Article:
Former Philadelphia Police Commissioner Charles H. Ramsey endorsed Hillary Clinton at the Democratic National Convention on Wednesday, saying he believes Clinton is the candidate most likely to push for an assault weapons ban and comprehensive background checks for would-be gun purchasers. "Now more than ever, we need a strong steady leader to stop the bloodshed," said Ramsey, who retired from the Philadelphia Police Department in January. "A leader that will protect our officers from being outgunned by weapons of war, and to rebuild the bonds between police and communities.
NEWS
July 24, 2016 | By Ellen Gray, TV Critic
Thoughts, prayers, TV postponements. When violence strikes, as it does with almost numbing regularity, calls for the first two often are quickly followed by the third, as network executives scan their lineups for fictional shows that might remind viewers uncomfortably of the all-too-real dramas playing out on the news. USA's new drama Shooter on Monday had its premiere postponed to the fall in response to the fatal attacks on police in Baton Rouge, La., becoming the latest show considered a little too evocative of current events.
NEWS
July 20, 2016
Four violent July days have pushed the country deeper into a state of what the French sociologist Émile Durkheim called anomie - turmoil born of a breakdown of societal standards. On July 5, Baton Rouge, La., police fatally shot Alton Sterling after tackling him in a convenience store parking lot where he was selling CDs. On July 6, a St. Anthony, Minn., police officer stopped Philando Castile for a busted taillight and ended up killing him in front of his girlfriend and her daughter.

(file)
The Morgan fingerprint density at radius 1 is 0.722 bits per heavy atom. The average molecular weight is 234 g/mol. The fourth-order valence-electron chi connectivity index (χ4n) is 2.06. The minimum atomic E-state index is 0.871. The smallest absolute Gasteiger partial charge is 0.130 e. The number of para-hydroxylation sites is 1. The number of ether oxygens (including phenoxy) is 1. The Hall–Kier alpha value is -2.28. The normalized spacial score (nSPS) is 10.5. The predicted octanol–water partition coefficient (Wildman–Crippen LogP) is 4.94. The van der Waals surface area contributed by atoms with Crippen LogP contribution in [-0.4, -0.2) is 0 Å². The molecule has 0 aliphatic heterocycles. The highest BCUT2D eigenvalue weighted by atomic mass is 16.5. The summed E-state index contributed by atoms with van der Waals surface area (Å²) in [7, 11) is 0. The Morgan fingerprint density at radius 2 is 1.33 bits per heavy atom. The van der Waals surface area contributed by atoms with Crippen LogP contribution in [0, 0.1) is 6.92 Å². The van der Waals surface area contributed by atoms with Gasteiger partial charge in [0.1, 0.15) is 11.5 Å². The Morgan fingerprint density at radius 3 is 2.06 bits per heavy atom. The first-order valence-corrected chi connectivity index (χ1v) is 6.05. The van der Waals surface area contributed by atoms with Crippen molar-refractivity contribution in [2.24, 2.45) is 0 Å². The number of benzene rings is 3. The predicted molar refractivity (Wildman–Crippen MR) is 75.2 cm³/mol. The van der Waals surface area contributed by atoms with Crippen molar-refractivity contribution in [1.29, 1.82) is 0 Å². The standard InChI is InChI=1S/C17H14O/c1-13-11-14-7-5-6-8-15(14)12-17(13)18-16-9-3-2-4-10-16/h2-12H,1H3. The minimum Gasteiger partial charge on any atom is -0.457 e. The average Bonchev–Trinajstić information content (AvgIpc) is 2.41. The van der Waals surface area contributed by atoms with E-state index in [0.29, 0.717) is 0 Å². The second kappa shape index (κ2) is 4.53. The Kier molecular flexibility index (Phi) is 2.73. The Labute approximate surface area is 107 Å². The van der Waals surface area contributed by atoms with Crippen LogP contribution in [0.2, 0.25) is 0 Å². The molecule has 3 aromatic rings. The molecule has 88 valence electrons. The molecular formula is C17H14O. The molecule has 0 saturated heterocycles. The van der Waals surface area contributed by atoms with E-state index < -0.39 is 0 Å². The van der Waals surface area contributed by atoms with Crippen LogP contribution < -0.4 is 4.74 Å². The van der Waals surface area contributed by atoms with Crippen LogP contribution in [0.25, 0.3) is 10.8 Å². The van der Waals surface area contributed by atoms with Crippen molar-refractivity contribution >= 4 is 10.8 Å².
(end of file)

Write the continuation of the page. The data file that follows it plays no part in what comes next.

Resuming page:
NEWS
July 19, 2016
CLEVELAND - I was standing in the shade of the gazebo where Tamir Rice, a 12-year-old boy with an Airsoft gun, was gunned down by a Cleveland police officer on a cold November day in 2014, when another journalist walked over and muttered the news that three lawmen had just been gunned down in Baton Rouge. The nation's downward spiral of violence and rage had just taken another shocking spin, as the nation's social and TV networks began to crackle with fresh anxiety. And yet here at Cudell Rec Center playground on Cleveland's west side - a landmark in the twisting road from Ferguson to Dallas and Baton Rouge - there was an almost surreal calm.
NEWS
July 15, 2016 | By Helen Ubinas, Daily News Columnist
TYHIR BARNES died on Monday. He was 15. Cause of death: a bullet to his face, police say, after some coward pumped bullets into a crowd after a neighborhood basketball game in Southwest Philly. Why shoot into a crowd? Maybe it was retaliation over trash talk after a basketball win, or something equally trivial. But let's call the cause of death what it is. A disease. Tyhir Barnes, a kid with promise, a kid who gave his family hope, died of our national disease, gun violence.
NEWS
July 14, 2016
ISSUE | SHOOTINGS It is who we are - like it or not I disagree with President Obama's statement, and Sunday's headline, "Not who we are. " It's exactly who we are. We live in a country that is becoming more racially divided, where black men are killed at a Minnesota traffic stop for a broken taillight or selling CDs in front of a Louisiana convenience store. That is who we are because it is happening. It is who we are when the presumptive Republican presidential nominee is a misogynous, narcissistic bully who draws big crowds.